>>         whether or not to allow commas.
>>         To summarise the arguments:
>>         1. In favour of both space and comma
>>            - comma is used in some other non-CIF contexts as a list
>>         delimiter
>>         2. Against comma:
>>            - A single type of separator makes the grammar simpler
>>            - Space is used everywhere else in CIF as a separator
>>         (consistency)
>>            - Comma can then be used in non-delimited strings
>>         Space only: Nick, James (Nick is here)
>>         Comma and Space: ?
>>         On Tue, Dec 1, 2009 at 5:30 PM, James Hester
>>         <jamesrhester@gmail.com <mailto:jamesrhester@gmail.com>> wrote:
>>              More specifically, CIF1.1 excludes square brackets
>>              as the first character in a non-delimited string.
>>              On Tue, Dec 1, 2009 at 9:33 AM, James Hester
>>              <jamesrhester@gmail.com <mailto:jamesrhester@gmail.com>> wrote:
>>                    Dear Herbert: as CIF 1.1 doesn't define
>>                    lists, I'm not sure why you suggest that
>>                    the example below is a valid tag.
>>                    On Tue, Dec 1, 2009 at 12:36 AM, Herbert
>>                    J. Bernstein
>>                    <yaya@bernstein-plus-sons.com
>>         <mailto:yaya@bernstein-plus-sons.com>> wrote:
>>                          Sorry something got lost in
>>                          the prior message.  It
>>                          should have
>>                          read:
>>                                Dear Colleagues,
>>                                 Back to the
>>                                question of
>>                                commas.  If you
>>                                accept the
>>                                desirability of
>>                                having a CIF
>>                                1.5, commas in
>>                                lists become
>>                                very useful.
>>                                 Someone with
>>                                a CIF 1.1 editor
>>                                will be able to
>>                                prepare a CIF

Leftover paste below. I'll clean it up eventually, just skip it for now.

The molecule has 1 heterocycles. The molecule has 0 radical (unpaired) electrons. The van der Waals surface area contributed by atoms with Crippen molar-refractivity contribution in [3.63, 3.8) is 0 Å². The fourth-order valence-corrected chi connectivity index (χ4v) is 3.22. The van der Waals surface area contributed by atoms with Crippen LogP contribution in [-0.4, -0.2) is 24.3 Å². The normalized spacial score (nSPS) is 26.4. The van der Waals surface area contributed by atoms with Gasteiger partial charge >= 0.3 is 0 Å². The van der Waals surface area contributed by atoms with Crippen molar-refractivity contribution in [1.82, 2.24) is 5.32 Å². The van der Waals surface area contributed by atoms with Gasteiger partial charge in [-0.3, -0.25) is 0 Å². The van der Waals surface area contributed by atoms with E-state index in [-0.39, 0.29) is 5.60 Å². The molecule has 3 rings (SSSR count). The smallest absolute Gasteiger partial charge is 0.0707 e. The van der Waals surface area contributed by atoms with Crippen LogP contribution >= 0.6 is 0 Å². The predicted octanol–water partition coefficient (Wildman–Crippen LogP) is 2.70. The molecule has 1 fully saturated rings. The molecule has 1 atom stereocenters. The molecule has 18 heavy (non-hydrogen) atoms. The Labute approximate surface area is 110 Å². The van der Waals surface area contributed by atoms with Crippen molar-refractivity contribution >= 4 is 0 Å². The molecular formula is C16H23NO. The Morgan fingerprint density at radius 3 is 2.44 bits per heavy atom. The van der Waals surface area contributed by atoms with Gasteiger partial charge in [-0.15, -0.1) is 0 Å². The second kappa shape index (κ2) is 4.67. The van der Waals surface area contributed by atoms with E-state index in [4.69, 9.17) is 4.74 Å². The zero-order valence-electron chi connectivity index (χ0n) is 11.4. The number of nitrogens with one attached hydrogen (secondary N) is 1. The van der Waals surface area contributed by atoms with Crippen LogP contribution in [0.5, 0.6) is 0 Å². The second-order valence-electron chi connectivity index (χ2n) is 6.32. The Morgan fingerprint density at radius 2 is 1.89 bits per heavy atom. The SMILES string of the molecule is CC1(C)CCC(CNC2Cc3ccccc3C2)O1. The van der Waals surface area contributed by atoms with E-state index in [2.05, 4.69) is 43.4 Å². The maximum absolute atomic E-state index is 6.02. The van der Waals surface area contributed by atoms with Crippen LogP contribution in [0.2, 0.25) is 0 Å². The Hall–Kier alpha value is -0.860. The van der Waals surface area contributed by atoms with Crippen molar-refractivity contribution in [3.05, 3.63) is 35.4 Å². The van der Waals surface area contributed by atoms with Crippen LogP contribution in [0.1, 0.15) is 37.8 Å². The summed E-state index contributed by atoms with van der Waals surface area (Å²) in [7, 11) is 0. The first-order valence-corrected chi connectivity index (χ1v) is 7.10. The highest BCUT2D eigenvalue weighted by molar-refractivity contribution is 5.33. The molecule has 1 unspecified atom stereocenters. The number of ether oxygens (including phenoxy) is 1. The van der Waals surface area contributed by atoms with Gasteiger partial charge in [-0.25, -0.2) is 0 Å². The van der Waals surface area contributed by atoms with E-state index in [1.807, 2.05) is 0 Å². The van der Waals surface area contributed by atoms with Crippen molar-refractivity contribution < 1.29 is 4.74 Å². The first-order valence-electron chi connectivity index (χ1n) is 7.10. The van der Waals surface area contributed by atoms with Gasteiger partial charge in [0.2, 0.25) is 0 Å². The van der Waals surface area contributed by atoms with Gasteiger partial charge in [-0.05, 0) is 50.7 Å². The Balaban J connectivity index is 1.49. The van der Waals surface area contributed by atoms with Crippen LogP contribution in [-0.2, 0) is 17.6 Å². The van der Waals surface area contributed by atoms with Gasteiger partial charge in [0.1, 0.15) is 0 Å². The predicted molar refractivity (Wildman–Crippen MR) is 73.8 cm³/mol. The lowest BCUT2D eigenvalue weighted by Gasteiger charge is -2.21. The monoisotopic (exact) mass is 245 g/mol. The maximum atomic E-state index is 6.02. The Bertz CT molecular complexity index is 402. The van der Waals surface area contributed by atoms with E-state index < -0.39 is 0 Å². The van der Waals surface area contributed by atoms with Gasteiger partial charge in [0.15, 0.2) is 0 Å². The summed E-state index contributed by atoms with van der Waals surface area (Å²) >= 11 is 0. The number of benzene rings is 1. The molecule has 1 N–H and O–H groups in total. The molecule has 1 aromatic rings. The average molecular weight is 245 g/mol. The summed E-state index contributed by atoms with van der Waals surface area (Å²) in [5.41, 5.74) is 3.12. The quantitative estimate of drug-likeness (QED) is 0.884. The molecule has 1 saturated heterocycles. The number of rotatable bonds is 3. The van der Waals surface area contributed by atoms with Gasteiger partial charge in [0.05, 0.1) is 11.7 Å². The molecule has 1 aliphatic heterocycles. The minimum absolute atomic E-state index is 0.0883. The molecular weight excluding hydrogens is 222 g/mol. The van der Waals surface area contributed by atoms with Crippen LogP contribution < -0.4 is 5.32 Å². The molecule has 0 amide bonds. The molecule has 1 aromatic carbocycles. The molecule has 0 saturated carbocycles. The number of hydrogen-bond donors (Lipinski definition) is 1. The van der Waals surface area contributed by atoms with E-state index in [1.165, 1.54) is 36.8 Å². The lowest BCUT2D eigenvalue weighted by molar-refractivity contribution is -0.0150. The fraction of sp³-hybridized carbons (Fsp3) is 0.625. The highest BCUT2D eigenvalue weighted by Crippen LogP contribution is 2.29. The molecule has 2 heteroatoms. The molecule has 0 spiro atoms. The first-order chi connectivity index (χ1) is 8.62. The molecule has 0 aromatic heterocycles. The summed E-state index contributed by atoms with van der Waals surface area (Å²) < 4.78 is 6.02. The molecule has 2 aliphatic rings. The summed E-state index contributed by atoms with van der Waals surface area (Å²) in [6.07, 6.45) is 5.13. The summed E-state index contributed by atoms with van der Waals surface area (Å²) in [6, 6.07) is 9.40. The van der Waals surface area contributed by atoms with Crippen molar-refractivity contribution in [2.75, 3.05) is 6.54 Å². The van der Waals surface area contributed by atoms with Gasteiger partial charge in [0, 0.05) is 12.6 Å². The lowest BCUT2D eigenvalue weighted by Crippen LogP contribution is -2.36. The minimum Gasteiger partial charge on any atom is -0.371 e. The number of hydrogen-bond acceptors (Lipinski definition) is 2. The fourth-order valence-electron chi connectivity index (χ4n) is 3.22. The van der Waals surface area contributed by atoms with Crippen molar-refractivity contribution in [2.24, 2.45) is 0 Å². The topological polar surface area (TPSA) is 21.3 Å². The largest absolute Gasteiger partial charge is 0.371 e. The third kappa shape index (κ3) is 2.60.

>>                                1.5 file for
>>                                many
>>                                useful cases by
>>                                doing all lists
>>                                with commas and
>>                                no embedded
>>                                blanks
>>                                as long as they
>>                                can make their
>>                                lists fit on
>>                                single lines.
>>                                 In CIF 1.1
>>                                [[1,2,3],[4,5,6],[7,8,9]]
>>                                is a valid value
>>                                for a tag, but
>>                                [[1 2 3] [4 5 6]
>>                                [7 8 9]]
>>         is not.
>>         No, neither example is a valid CIF 1.1 tag.  CIF 1.1
>>         explicitly excludes brackets as the first character
>>         of a non-delimited string.
>>                    Having the option of commas
>>                    in lists will help to smooth
>>                    the
>>                    transition for at least some
>>                    people.
ddlm-group mailing list

Reply to: [list | sender only]
International Union of Crystallography

Scientific Union Member of the International Science Council (admitted 1947). Member of CODATA, the ISC Committee on Data. Partner with UNESCO, the United Nations Educational, Scientific and Cultural Organization in the International Year of Crystallography 2014.

International Science Council Scientific Freedom Policy

The IUCr observes the basic policy of non-discrimination and affirms the right and freedom of scientists to associate in international scientific activity without regard to such factors as ethnic origin, religion, citizenship, language, political stance, gender, sex or age, in accordance with the Statutes of the International Council for Science.